Kevin Spacey Ã©tait invitÃ© Ã partager son avis sur les nouvelles technologies de l’image lors du sommet des dÃ©veloppeurs de AT&T Ã Las Vega ce lundi 4 janvier 2016. Nous vous partageons un rÃ©sumÃ© de son intervention publiÃ© (en anglais) sur le site geekwire.com
Kevin Spacey, the star ofÂ House of Cards,Â Usual SuspectsÂ andÂ American BeautyÂ entertained hundreds of attendees with lively stories about the changing dynamics of the entertainment industry, touching on everything from the power of mentorship to the importance of staying innovative amid changing times.
Heâ€™s especially excited about the emergence of virtual reality, one of the technologies thatâ€™s getting prime attention at this yearâ€™s Consumer Electronics Show.
Heâ€™s certainly a believer in VR â€” a big believer.
â€œNow, virtual reality, I must admit, has had its false dawns in the past, but I think we are now at the moment where it is portable, it is affordable and the graphics are of such high quality that they donâ€™t get in the way of the experience or the storytelling,â€ he said
â€œI truly believe that VR will be a quantum leap forward for storytellers, just as the motion picture was a century ago. You know, it is hard for us to imagine now, peopleâ€™s reactions what they were when they saw film for the very first time. There is this famous story of the first filmmakers,Â Auguste and Louis LumiÃ¨re, who were screening one of their first movies in Paris in 1896. It was a 50-second silent film of a locomotive entering a train station and the audience that watched it was so overwhelmed and terrified by the moving image of a life-sized train coming at them that the screamed and ran to the back of the theater. But in VR, there is no way to hide from that train. Virtual reality is completely immersive. You step through that window and you are in a different world.â€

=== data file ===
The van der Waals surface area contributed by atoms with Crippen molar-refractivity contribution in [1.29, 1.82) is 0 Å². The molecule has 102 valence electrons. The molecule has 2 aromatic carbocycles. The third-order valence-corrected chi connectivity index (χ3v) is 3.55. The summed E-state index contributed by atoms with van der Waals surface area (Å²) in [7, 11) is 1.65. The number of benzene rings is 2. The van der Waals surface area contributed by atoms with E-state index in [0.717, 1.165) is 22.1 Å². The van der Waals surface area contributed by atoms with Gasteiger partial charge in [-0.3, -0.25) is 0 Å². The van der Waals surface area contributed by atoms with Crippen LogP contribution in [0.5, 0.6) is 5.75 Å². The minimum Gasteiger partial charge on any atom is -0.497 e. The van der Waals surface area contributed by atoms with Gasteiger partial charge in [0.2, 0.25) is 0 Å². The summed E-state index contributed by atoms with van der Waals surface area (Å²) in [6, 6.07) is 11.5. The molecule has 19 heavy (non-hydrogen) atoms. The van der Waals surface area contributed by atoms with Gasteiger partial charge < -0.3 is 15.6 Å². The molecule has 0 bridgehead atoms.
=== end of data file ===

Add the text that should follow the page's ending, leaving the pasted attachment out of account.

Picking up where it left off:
And stepping into those new worlds could have dramatic impacts on society. Spacey said that virtual reality will allow people to gain â€œmore understandingâ€ by allowing them to live in a world that is not their own. And that is immensely powerful.
â€œI have always believed that the acting profession, and many other disciplines in the arts, are deeply humanizing professions, because it is that much harder to be without empathy if you are forced to step into someone elseâ€™s shoes, to wander around in someone elseâ€™s ideas, to tell someone elseâ€™s story. So, if you change someoneâ€™s behavior by what they see, and what they can experience as if they are actually there, if you can effect your feeling and thinking, you can amplify their understanding, and then imagine harnessing that kind of power in the service of the story.
â€œImagine the immediacy of being right in the thick of a horror movie or a romance, and I am not talking about porn, although that is going to be pretty popular too. I sometimes wonder, by the way, how we would have applied virtual reality if it had been around earlier in my career. InÂ Superman Returns, you might have explored the fortress of solitude with Lex Luthor right by your side. In the Usual Suspects, you might have caught yourself trying to stay quiet so that Keyser Soze did not find you, or how about the big showdown at the end of David Fincherâ€™sÂ SevenÂ where Brad Pitt is in the middle of nowhere screaming: â€˜what is in the fucking box?â€˜ Well, if you dare, you could open it, and look inside it yourself. Â The technology has arrived, and now it is up to us to see how we can apply it, not just in video, but also through so many technologies that exist now or that will emerge that we canâ€™t even imagine.â€
He added that â€œwe need to have the courage to try new things,â€ embracing technologies in new ways to incorporate the viewing audience to enhance or devise plot twists. That audience immersion in the story is what gets him truly excited about virtual reality.
â€œI am interested in any technology that chips away at the barrier that has long separated the storyteller from his or her audience,â€ said Spacey.
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